This study conducted semi-structured interviews with 20 adolescent sexual assault victims who sought post-assault help from the medical and legal systems, so as to understand these young survivors' disclosure and help-seeking processes.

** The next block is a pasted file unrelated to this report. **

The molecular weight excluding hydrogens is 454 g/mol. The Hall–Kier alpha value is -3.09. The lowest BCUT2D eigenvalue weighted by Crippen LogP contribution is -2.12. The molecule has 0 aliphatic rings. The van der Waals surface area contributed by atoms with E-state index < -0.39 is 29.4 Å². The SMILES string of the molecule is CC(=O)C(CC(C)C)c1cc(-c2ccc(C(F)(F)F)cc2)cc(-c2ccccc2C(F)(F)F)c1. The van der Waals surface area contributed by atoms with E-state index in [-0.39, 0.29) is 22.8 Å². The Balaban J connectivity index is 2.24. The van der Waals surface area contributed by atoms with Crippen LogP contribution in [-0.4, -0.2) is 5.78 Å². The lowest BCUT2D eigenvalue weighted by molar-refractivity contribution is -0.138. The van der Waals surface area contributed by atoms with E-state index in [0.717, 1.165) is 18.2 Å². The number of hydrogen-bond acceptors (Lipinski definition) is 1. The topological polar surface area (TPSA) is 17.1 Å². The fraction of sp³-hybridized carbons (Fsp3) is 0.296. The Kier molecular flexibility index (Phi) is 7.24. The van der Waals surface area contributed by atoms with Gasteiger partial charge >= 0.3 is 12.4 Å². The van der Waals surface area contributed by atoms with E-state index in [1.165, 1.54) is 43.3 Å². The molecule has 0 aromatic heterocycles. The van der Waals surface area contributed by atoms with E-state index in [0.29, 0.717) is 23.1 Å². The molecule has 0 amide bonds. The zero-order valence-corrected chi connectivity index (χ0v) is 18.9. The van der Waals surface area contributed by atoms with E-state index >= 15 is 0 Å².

Results revealed three distinct disclosure patterns and pathways to help-seeking. First, in the voluntary disclosure group, victims told their friends, who encouraged them to tell an adult, who then encouragedand assistedthe survivors in seeking help. Throughout this process, the survivors' disclosures at each step were within their control and reflected their choices for how to proceed. Second, in the involuntary disclosure pattern, victims also first disclosed to friends, but then those friends told adults about the assault, against the survivors' wishes; the adults made the victims seek help, which was also against the survivors' preferences. Third, in situational disclosures, the survivors were unconscious at the time of the assault, and their friends disclosed and sought help on their behalf. This study also examined how these initial disclosure patterns related to victims' continued engagement with these helping systems. (Publisher abstract modified)